During my last vacation in Barcelona I found out that some bicycle stations are made for citizens, where they can pick up a bike, ride on it to the other station, and leave it there. Unfortunately, this was not available for guests of the city.
Are there any cities in Europe I can pick up bicycle for my needs for a short time?


24 Answers 24


The Bike Rental in London supports casual hire, which is aimed at tourists.
You can buy either online, or using a credit/debit card at the docking station. The casual hire page even has a handy set of instructions in photo gallery form!


In German cities you can use "Call a Bike" from the Deutsche Bahn. You need only a credit card to open the lock of the bike. You can drive wherever you want and leave it wherever you want. There are a iPhone and Android-App, too. More details at: http://www.callabike-interaktiv.de/index.php?id=401& (unfortunately only in German, but maybe you'll find an english website).

  • That's not a problem, I can read German. Thank you.
    – VMAtm
    Commented Jun 23, 2011 at 16:57
  • Münster has a lot of places you can rent a bike: muenster.de/stadt/tourismus/radverleih.html
    – pyvi
    Commented Aug 4, 2011 at 13:02
  • Also check nextbike for cities in Germany and neighbor countries.
    – back2dos
    Commented Nov 9, 2011 at 17:20

Copenhagen has "city bikes" available for use by anybody. You can pick them up from one of the bike racks scattered across town, insert a 20DKK coin as a deposit, and off you go. You get the 20DKK back when you return the bike to a bike stand.

Copenhagen city bike website

The only negative thing I found when using them was that they were very popular and thus quite hard to come by.


In Brussels, there's a network of 2500 bicycles available spread over 180 stations, run by Villo.

You can buy day-tickets for 1,5 euro, week-tickets for 7 euro, or a year-subscription for 30 euro.

Further there's a similar rule like in Paris, you have to bring the bike back every 30 minutes, or you pay extra.

You can pay at every station using a bank card.

There's even a mobile app with which you can easily find the nearest station.


Dublinbikes offers a 3 Day Ticket for EUR 2. The first half-hour is free, you should pay a small amount if you use the bike longer. You should also know that:

On subscription, you also authorise the provider to request a €150 guarantee from your account.This amount will not be debited unless the bike is not returned after a period of 24 hours.


In Paris, all you need is a credit card (Visa, Mastercard, Amex, Blue Visa). It will charge you 1.70€ for the entire day, provided you return the bicycle every 30 minutes. Renting it for 30-60 minutes will set you back €1, but be aware that longer rental periods can be a bit expensive. You only need to drop the bike back for 2 minutes before you can take it out again, so just take pauses whenever you pass a docking station!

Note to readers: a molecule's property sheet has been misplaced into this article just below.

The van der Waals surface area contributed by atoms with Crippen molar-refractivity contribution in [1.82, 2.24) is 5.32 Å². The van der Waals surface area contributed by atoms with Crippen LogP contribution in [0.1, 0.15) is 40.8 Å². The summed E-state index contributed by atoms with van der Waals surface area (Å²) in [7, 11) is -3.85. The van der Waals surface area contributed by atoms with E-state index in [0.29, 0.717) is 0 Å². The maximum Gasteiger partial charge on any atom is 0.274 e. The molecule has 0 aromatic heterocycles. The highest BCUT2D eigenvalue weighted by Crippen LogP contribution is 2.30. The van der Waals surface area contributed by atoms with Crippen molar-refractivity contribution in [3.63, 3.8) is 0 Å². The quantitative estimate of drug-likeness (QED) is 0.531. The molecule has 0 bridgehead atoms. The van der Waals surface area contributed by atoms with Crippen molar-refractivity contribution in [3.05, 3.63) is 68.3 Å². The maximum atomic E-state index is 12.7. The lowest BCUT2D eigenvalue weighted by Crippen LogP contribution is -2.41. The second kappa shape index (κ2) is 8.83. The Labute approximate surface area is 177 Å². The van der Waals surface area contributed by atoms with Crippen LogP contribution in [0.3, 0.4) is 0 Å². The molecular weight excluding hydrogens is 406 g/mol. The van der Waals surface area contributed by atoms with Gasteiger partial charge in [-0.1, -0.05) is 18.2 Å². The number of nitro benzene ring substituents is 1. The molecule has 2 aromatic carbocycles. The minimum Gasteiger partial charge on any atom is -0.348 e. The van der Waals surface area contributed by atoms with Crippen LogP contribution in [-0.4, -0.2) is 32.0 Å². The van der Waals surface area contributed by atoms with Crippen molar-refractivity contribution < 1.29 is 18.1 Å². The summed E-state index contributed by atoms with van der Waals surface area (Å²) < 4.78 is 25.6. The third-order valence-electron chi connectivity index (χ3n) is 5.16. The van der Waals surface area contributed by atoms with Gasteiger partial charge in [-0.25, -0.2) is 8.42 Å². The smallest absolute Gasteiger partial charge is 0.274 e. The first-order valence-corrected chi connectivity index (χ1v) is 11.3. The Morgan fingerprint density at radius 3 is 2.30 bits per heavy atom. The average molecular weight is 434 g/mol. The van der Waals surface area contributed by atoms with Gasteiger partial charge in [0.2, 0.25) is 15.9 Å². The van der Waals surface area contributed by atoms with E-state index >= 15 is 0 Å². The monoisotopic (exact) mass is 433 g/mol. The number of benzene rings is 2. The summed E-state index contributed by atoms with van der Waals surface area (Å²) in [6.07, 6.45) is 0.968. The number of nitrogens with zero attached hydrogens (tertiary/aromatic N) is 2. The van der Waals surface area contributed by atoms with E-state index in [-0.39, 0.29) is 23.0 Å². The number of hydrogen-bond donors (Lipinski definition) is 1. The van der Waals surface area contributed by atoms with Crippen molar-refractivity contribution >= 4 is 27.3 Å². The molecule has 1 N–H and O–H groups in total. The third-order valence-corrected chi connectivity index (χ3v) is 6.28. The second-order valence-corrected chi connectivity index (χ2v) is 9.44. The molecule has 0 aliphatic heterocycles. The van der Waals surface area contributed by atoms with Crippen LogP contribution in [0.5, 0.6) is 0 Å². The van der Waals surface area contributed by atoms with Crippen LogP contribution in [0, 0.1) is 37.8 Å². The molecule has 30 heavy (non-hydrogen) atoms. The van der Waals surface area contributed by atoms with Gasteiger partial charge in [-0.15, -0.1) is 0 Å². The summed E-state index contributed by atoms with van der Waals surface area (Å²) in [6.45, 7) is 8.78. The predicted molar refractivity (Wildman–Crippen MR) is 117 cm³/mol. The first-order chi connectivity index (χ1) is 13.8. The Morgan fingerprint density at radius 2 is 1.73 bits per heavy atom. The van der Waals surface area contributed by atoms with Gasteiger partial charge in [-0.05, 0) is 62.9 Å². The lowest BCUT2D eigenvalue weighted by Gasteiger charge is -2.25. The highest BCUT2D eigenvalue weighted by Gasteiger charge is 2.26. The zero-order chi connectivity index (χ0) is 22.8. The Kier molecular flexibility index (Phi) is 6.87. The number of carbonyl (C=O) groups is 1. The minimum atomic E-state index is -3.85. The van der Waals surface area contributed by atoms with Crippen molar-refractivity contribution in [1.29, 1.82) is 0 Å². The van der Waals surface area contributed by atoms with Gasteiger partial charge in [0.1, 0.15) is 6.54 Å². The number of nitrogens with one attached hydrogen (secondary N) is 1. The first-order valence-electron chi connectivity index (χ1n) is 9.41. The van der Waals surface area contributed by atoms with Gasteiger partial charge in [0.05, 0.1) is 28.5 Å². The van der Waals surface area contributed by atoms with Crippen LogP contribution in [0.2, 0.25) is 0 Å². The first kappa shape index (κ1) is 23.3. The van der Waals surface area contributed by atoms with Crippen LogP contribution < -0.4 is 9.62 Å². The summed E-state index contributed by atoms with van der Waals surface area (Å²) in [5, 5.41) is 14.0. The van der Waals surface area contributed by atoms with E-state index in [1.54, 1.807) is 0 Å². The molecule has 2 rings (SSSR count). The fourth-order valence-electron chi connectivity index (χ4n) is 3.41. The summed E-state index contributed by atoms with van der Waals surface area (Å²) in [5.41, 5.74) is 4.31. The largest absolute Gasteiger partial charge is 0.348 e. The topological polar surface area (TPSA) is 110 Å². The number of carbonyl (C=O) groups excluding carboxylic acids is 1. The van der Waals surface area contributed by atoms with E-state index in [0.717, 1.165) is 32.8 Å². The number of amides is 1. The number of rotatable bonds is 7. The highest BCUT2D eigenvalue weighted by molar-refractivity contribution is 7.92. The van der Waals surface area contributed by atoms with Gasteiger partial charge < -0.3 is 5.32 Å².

It's not possible to pay with coins, you must pay with a credit or debit card. As a casual user, the bike deposit will be reserved on your card that day (about €150), which gets returned when you return the bike back.

Note that many other cities in France have a system working similarly (same provider: JCDecaux Cyclocity), with prices in the same range: Lyon, Marseille, Nantes, Toulouse, ...

Bordeaux, Grenoble, Marseille and a lot of other cities use competing systems. Nice also has a system but it is not as user-friendly for tourists (calling a number and giving your credit card number... - but there is also a web interface available).

  • Just to add something about what Spredzy said, it exists in Lille as well now.
    – SylvainD
    Commented Jan 10, 2012 at 12:57

In the Netherlands you can rent a bicycle at almost any railway station for €6,50 per day. They require a deposit. Depending on the model the deposit ranges between €50 - 145.

Credit card use in the Netherlands is not that common, so often you need to bring cash to rent a bike.
On this site you can find the station and the telephone number.

  • You can also rent ov-fiets (public transport bikes) at stations. You need a subscription (in Dutch) that costs 10 euro. Renting a bike cost 3 euro per day, a scooter costs 15 euro per day.
    – SiggyF
    Commented Feb 24, 2012 at 21:28
  • You do need a Dutch bank account to pay for the ov-fiets.
    – SiggyF
    Commented Feb 24, 2012 at 21:36

In Oslo, Norway, tourists can rent a bike at the Tourist Information Center(s). The price is NOK 80/day, which is about $15 USD.

More info can also be found on this page.


In Ljubljana, Slovenia, they implemented bike service last month. You use it with smart card, which can be purchased at newsstands or special machines located at bus stations. After you buy the card, you have to register via internet (you need credit card). It's free if you check in your bike at a station after an hour. Here it is, explained into details: http://en.bicikelj.si/

Also, an Android app with map of stations and counter of free bicycles and slots.


In Lyon there is such a service (Vélo'v). You will be able to get a short-term card but only if your payment card comes with a chip. If it only has a magnetic band you cannot buy the card.


There is a system in Wrocław, Poland. There are 31 stations in the city. First 20 minutes is free, but you need to register first at http://www.nextbike.pl/ where you need to make a small (1 PLN) bank transfer to authorize yourself, and then you also need a mobile phone or a paypass debit/credit card to unlock the bike.


Stockholm has rentals run by citybikes.


Many cities in Denmark offer free bikes with only a 20 DKK (3-4 US$) deposit.

This include:

Also a similar, but non-free, service is offered in Odense (Danish link).


Gothenburg (Sweden) has 50 bicycle stations spread through the center which are perfect for tourists. You can get a seasonal (250 SEK) or 3-day ticket (10 SEK). You can even grab a bike for 30 minutes without paying anything. The bikes are removed during winter time (October 31st - April 1st). The city itself has many bike lanes which make it a nice place to bike. (But when I compare it to The Netherlands, my home country, it has some points of improvement.)